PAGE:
‘Toffee-wale uncle’ to my children, KJ Singh was a person par excellence
We spent around 20 years together, but it was only when he died that I learnt that his full name was Karan Jeet Singh. He was only KJ to all of us.punjab Updated: Sep 25, 2017 18:43 IST
News of murder has become a daily affair. Such is the frequency that one hardly goes beyond the headline or intro and casually passes on to the next headline. Seldom does the thought of a similar tragedy with our near and dear ones pops up in our mind.
When I reached office the other day, my news editor broke the sad news to me: Do you know KJ Singh has been murdered? The person who would edit copies of others had become a story.
Not only was I shocked, but surprised as well. Why would one kill such a soft-spoken and well-mannered man? Going by his nature, KJ could have never gone to the extent of even upsetting a man.
I sat on the chair and was transported to the time we had spent together in The Indian Express.
Recollecting old times, I told my colleagues that KJ, who had held key post of news editor in The Indian Express, where he had joined as a trainee sub-editor in 1977, Times of India and The Tribune, was my boss and a friend for two decades.
When I narrated a few anecdotes, one of my seniors suggested: Why don’t you pen down some memories. Initially I resisted, a day later, however, I felt a strong urge to recall the days spent with him in and outside the newsroom.
We had spent around 20 years together, but it was only when he was killed that I learnt that his full name was Karan Jeet Singh. He was only KJ to all of us.
Such was his calm demeanour that while checking edited copies and headlines given by subs, he would never lose his cool. Instead, he would tell politely highlight the problems with the copy. Other than distributing copies, he was also famous for giving toffees and chocolates to his colleagues. Fond of munching, toffees always found space in his pocket. And so came alive the legend of ‘toffee-wale uncle’. They would often ask me as to when would they get to meet him.
KJ was adept in rewriting copies and giving catchy headlines. As a result, he used to grab the Rs-100 award for the best headline of the month most of the times. One specific headline he gave to a story edited by me on a Shimla-based homoeopath, known for curing gall bladder stones, remains etched in my memory. He simply read the intro and silently wrote ‘The stone-crusher of Shimla’.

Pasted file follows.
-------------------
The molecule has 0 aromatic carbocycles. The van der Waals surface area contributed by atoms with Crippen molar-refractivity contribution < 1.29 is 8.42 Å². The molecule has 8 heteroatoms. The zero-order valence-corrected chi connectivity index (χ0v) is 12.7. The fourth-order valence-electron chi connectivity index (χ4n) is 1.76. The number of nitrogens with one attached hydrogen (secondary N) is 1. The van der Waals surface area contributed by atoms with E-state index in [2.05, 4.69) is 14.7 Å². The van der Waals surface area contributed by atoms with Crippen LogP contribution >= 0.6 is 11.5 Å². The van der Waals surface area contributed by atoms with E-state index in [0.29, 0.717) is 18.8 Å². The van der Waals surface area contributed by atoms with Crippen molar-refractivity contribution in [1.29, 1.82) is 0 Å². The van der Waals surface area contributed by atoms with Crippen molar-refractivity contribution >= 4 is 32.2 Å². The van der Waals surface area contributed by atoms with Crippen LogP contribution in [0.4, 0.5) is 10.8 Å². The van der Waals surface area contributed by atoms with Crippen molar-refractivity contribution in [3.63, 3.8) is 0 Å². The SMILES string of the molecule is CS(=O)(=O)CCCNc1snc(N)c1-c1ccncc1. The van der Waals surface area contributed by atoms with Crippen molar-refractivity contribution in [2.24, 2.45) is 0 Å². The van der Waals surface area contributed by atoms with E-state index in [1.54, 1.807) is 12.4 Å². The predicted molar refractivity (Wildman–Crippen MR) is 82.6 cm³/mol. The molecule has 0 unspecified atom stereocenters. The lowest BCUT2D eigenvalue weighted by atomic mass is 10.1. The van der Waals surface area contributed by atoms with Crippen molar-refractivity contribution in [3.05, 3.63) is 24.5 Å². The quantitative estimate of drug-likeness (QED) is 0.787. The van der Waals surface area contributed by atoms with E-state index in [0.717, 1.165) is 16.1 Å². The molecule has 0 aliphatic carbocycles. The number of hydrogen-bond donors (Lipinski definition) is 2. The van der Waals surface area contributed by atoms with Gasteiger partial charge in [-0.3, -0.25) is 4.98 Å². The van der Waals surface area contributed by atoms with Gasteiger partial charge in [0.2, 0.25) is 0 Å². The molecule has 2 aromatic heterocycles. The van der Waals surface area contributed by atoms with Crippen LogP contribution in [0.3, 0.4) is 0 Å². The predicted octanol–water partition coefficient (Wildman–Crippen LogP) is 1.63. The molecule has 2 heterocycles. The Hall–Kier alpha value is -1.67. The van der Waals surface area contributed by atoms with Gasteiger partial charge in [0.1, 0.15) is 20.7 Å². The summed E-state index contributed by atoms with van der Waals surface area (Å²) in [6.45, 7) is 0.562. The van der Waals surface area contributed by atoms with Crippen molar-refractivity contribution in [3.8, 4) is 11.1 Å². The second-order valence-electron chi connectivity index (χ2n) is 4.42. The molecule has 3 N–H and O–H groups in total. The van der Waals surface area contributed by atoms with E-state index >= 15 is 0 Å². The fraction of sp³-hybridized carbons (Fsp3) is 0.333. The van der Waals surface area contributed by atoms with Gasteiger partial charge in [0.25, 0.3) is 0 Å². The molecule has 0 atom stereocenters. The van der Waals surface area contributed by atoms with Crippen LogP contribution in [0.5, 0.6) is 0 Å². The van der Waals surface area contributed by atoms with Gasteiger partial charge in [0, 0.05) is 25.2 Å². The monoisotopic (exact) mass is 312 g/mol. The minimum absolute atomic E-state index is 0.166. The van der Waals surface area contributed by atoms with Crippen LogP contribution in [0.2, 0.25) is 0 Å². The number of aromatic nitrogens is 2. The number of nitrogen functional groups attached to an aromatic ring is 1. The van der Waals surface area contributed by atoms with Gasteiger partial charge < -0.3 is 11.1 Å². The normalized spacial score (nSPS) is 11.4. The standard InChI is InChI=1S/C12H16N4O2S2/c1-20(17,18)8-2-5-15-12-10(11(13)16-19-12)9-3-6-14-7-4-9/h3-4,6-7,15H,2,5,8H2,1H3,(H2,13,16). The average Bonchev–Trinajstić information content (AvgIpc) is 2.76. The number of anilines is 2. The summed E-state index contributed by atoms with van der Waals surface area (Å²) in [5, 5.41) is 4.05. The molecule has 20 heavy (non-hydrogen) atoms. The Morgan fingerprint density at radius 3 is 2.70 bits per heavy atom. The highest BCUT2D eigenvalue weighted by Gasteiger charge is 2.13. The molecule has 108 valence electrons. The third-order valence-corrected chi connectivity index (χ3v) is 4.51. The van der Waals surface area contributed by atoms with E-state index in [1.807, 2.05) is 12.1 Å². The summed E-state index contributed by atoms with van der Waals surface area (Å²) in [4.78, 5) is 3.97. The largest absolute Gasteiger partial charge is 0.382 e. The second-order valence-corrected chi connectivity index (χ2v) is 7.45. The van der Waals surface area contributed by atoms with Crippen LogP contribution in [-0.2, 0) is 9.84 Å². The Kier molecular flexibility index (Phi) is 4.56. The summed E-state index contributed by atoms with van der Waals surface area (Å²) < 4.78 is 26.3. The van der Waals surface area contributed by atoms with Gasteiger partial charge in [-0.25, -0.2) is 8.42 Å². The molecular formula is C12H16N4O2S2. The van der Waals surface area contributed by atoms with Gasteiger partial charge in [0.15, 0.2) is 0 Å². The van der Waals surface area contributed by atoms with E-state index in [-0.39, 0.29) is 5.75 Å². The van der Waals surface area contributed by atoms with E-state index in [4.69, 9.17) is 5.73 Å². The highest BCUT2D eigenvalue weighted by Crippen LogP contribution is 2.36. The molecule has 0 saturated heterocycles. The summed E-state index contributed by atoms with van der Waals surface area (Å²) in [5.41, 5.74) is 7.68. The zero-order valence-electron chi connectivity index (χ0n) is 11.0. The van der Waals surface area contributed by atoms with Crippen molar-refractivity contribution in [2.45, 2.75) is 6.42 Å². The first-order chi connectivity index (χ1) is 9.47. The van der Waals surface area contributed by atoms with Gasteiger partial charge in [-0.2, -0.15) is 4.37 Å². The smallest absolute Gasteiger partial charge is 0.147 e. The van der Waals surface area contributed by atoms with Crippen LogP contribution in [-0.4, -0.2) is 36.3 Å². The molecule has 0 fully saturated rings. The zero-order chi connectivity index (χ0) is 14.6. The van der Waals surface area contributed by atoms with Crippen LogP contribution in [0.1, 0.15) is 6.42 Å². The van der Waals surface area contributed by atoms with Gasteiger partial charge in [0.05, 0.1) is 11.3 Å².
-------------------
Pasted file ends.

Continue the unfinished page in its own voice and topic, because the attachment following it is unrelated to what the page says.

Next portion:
Designing aspect was equally closer to KJ. The special Page 2 of Chandigarh Newsline that he used to design would stand out everyday.
KJ was always ready to uplift the juniors and never shied from extending a helping hand. One day, I had casually discussed him the importance of a dictionary for a sub and added that it was too costly. Next morning, he came to my place and handed over a bulky Oxford dictionary. “Keep it,” he said. When I expressed unwillingness, “never mind,” he quipped.
‘From KJ’ on the inside cover page of the dictionary is one of my prized possessions.
KJ was a class apart. He did not like accepting gifts. Even the sweets box The Indian Express gave on Diwali, was distributed by him to class four employees.
KJ as a chief sub groomed may subs, who later rose to top positions in the print industry.
I can also not fail to remember the ‘chicken parties’ the four-member desk used to organise and enjoy at my house in Sector 35. KJ and doctor, another colleague, would take it on themselves to prepare the dish in my kitchen.
Marriage, however, was never in KJ’s mind. He always laughed away at my suggestion. “I am not made for it,” he would say. Not that the tall and handsome KJ did not befriend women in the office. A Bengali girl was one of his close friends for a long time. He was also seen outside with her while we hoped that the sardar will melt and tie the knot. It, however, only remained a wish.
Not the end of memories, but one has to stop somewhere. Goodbye, KJ. You will remain in my memories forever.
(The writer works with Hindustan Times)